William L. Baker

NAME:
William Leroy Baker
NICKNAME:
SERVICE NUMBER:
Unknown
HOME OF RECORD:
Houston, TX
NEXT OF KIN:
Father, Mr. Leroy Baker
DATE OF BIRTH:
2/17/1922
SERVICE DATES:
1/3/1943 – 11/30/1945
DATE OF DEATH:
8/3/1978
CAMPAIGN UNIT MOS RATE RESULT
Roi-Namur 1/24 Corpsman PhM2c
Saipan 1/24 Corpsman PhM2c WIA / SICK
Tinian 1/24 Corpsman PhM2c SICK
Iwo Jima 1/24 Corpsman PhM2c
INDIVIDUAL DECORATIONS:
Purple Heart
LAST KNOWN RANK:
Pharmacist’s Mate, Second Class

William Baker–no relation to battalion surgeon William J. Baker–was born in Temple, Texas, and raised by Leroy and Maggie (Hinders) Baker. He enlisted in the Navy in early 1943, and chose (or was selected for) training as a hospital corpsman. After completing the training course at the Medical Field Service School in San Diego, Baker was assigned to Company B of the 4th Medical Battalion, and then to First Battalion, 24th Marines. He showed a natural aptitude for his work, and was promoted to Pharmacist’s Mate, Second Class on July 1, 1943.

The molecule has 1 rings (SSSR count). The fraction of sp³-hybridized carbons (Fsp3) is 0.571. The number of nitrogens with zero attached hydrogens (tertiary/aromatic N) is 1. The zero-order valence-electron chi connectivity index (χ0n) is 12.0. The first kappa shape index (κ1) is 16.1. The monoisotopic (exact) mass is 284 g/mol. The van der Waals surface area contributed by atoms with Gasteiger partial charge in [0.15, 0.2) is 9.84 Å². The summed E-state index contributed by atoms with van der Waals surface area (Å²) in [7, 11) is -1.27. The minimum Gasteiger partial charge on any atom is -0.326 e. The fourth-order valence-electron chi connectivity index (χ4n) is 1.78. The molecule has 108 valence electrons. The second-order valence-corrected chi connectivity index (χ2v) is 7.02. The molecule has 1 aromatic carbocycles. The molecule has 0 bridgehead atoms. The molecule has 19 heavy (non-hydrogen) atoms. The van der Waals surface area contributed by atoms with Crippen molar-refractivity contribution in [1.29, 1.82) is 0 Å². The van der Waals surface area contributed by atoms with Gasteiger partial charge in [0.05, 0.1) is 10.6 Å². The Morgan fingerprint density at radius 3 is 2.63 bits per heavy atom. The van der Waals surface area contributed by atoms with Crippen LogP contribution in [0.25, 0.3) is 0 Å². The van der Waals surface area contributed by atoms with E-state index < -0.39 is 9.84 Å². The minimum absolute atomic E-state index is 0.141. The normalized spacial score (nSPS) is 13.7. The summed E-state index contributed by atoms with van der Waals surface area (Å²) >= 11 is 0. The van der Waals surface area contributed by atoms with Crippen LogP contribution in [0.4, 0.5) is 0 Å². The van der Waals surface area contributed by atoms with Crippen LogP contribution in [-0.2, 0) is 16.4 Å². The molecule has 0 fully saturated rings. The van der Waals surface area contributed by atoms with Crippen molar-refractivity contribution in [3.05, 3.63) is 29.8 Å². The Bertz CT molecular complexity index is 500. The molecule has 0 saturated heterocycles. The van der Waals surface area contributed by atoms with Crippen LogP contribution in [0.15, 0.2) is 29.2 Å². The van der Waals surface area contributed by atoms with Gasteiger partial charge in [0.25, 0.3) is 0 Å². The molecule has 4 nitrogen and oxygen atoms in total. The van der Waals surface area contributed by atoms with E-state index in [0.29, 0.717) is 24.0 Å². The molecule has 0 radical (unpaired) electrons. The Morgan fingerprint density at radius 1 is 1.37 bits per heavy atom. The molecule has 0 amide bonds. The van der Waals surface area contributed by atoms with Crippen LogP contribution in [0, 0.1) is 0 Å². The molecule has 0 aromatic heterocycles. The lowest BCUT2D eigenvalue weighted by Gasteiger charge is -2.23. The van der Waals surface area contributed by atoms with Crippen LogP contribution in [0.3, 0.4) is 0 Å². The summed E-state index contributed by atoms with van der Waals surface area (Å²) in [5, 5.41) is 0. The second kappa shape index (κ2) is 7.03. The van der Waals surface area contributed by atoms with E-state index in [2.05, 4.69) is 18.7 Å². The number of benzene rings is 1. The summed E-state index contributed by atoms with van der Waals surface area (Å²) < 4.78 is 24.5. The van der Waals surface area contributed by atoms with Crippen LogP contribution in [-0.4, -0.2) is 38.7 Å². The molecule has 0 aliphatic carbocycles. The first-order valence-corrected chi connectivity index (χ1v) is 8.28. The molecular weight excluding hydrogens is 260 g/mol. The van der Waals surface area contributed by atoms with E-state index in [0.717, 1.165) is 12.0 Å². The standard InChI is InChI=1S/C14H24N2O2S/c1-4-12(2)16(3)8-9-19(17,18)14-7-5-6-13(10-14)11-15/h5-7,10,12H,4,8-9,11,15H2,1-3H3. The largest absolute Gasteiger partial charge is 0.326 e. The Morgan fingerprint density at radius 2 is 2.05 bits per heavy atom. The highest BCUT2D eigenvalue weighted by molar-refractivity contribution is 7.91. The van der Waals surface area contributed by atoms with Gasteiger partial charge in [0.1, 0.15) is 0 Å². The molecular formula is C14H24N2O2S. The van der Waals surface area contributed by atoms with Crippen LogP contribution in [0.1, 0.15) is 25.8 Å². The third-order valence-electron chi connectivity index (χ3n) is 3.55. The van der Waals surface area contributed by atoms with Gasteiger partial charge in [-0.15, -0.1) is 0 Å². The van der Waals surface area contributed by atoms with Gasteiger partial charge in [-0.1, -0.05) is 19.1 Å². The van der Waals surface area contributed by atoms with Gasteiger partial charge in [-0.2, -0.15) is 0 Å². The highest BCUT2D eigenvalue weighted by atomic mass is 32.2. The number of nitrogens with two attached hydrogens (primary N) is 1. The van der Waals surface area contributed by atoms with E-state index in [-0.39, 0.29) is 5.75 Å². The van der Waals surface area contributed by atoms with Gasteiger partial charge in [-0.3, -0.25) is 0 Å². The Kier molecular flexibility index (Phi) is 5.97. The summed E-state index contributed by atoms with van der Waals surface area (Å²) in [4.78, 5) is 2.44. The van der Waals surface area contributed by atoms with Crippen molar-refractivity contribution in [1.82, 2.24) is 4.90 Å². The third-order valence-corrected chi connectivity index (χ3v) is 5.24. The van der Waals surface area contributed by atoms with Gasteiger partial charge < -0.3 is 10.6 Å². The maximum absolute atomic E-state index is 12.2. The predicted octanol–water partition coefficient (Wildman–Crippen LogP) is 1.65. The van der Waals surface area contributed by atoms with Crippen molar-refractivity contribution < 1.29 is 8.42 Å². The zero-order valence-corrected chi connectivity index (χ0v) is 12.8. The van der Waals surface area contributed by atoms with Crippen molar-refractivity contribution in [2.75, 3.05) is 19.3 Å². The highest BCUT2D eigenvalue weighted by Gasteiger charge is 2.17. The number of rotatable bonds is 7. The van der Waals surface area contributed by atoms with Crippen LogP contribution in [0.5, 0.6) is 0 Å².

Exactly seven months later, Corpsman Baker was making his first combat landing on the island of Namur, and was soon treating the first of the scores of wounded men he would see over the course of four campaigns. He was himself slightly wounded on June 17, 1944 while fighting on Saipan, and was evacuated for illness three separate times over the Marianas campaign, but returned to duty after every incident.(1) Baker’s luck held out through 1945; he survived Iwo Jima without being wounded, and can be seen holding a captured Japanese flag in a photograph taken at battle’s end.

Baker was discharged in November, 1945, and went right back home to Texas. He eventually married and settled in Houston, where he worked as an insurance salesman until his death in 1978.

Today, William Baker is buried in Houston National Cemetery.

_____
NOTES:
(1). Baker was evacuated from Saipan on June 28, 1944, returning to duty July 5. He was again evacuated, from Tinian, on July 28, returning on August 3. Battalion muster rolls list him as “sick” on both occasions.

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